2019 Toyota Prius C review

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The Toyota Prius C was a fine little hatchback when it debuted back in 2012, but time is a cruel mistress. The car has been outdone and outclassed by a myriad of other products, including some from within Toyota’s own ranks. It seems the automaker agrees, as it’s ditching the model at the end of this model year. Still, you might be able to snag a deal on a spacious and fuel efficient little hatchback if you keep your eyes peeled.

Our tester was a Prius C LE, the top of two available trims. Standard features on this model include LED projector headlights, LED taillights, automatic climate control and navigation. The only two options on our car were Tide Pool Pearl paint for $395 and floormats for another $264. All in, this one stickered for $24,534.

Senior Editor, Green, John Beltz Snyder: Last time I drove the C, I had a bit of fun with it. This time around, I had hoped to repeat the experience, as it’d quite possibly be my last stint in the pint-sized Prius. Alas, weather and traffic thwarted my plans to joyride the little hybrid. Instead, I used it like I would a normal car: commuting, grocery runs and taking my son to soccer.

As such, the weirdness of this car stuck out a bit more. The steering wheel is made out of a material that feels like hard, dense and somewhat rough rubber, almost like the grippy coating on the palms of some types of work gloves. While it was easy to grip, it made my hands restless. Also, not having an instrument panel directly in front of me was weird, especially at night. Having to look to my right to check my speed — a trait common to all Prius models — is a little annoying. Having no lights directly in front of me, while presumably better for night vision, is a little disorienting.

But now that the inexpensive Corolla gets a hybrid powertrain, doesn’t need the Prius C, and is sunsetting it. I might have been a little sad, but since the Corolla Hybrid is better than the Prius C in so many ways, I’m shedding no tears over this one. Let’s just hope they put the hybrid powertrain in the Corolla Hatchback at some point.

Assistant Editor Zac Palmer: It’s difficult to recommend the Prius C to folks anymore. As John said, now that the 2020 Corolla Hybrid exists at a nearly identical price point with significantly better fuel economy, this dinosaur just doesn’t measure up in . I’d normally defend hatchbacks, but this one is just meant for folks who want the cheapest, most fuel efficient car money can buy.

There’s an inkling of fun hiding in the handling, largely thanks to this car only weighing about 2,500 pounds. It’s all about fuel economy when it comes to the right pedal, though. Don’t expect anything, and you might be slightly less disappointed after putting your foot down.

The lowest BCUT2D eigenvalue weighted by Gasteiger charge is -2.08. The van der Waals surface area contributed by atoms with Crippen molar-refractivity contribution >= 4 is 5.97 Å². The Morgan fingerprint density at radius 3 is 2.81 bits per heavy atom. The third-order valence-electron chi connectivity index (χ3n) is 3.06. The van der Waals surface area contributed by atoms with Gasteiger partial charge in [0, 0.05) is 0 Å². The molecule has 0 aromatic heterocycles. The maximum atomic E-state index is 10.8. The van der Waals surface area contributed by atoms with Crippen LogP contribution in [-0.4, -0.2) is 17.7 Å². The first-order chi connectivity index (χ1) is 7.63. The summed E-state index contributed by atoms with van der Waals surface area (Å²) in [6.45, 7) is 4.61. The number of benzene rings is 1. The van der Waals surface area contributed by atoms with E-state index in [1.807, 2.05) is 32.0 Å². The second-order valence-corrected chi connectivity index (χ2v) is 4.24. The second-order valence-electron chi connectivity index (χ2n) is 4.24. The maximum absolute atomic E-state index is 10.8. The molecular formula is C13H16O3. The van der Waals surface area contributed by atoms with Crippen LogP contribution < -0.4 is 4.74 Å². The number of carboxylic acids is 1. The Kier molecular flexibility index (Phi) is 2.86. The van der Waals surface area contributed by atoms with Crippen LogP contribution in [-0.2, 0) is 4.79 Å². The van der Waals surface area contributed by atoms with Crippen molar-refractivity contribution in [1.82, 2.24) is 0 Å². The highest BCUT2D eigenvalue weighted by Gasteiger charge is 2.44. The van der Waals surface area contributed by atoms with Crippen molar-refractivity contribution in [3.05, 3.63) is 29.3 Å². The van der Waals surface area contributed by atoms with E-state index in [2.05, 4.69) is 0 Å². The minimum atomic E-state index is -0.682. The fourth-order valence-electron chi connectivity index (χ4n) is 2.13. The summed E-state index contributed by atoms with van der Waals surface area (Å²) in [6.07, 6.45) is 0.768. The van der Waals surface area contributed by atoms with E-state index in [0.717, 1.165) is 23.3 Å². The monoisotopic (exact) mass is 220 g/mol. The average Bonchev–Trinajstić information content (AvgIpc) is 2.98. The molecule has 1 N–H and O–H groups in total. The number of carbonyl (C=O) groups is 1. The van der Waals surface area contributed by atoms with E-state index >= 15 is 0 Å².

The interior on our top trim LE model was about all one could expect from this budget vehicle. However, the steering wheel feels as though it’s coated in a plastic akin to high-grit sandpaper. I’ll forever be confused how this material was the final choice. It didn’t feel good at the start of my commute, and was quite bothersome after an hour of holding onto and turning the wheel.

With Toyota slashing the Prius C from the lineup, you might be able to snag a good deal. If absolute space efficiency and a cheap cost of ownership are your only two priorities, then this might be worthy of a test drive. However, I’d wait for the Corolla Hybrid to roll into dealerships, and drive home in a far superior car.

Associate Editor Joel Stocksdale: Just like Zac, I can’t find any reason to recommend the Prius C to anyone. It’s very likely the slowest car for sale in America. I felt like I had to floor it everywhere to keep up with traffic, and highway on-ramps were always a little nerve-wracking. The engine has a coarse thrum nearly all the time, and the CVT has all the old rubber-band feeling of older, less advanced CVTs. What did help make up for the slowness was the fact that I was still getting around 40 mpg without trying.

Then there’s the interior, which is full of very cheap plastics and plain, outdated displays. The driving position is strange, too, and I never quite felt comfortable behind the wheel. It’s not especially quiet on the highway either. It really feels like it’s 15 to 20 years older than it is.

An even bigger problem than feeling slow and outdated, is its price. The base Prius C starts at $22,460, and ours came in at $24,534. While I personally don’t like the way the regular Prius drives, it offers more power, better fuel economy and a nicer, roomier interior for a base price of $24,700. That’s only about $2,300 more than the base Prius C, and less than $200 more than the one we tested. That’s just within the Toyota family. There are many other compelling hybrids, particularly the arch Prius rival Hyundai Ioniq. It offers fuel economy and space on par with the regular Prius, but with a more fun driving experience, and it starts at just $23,320, less than our tested Prius C and only about $900 more than the base one.

The one thing that makes me prefer it to other Prii (I still think the official plural is dumb) is the ride and handling. The steering is reasonably responsive and weighted well, and body lean isn’t too bad. It also doesn’t feel floaty like the bigger Prius models. In the end though, the Prius C is too little for too much.



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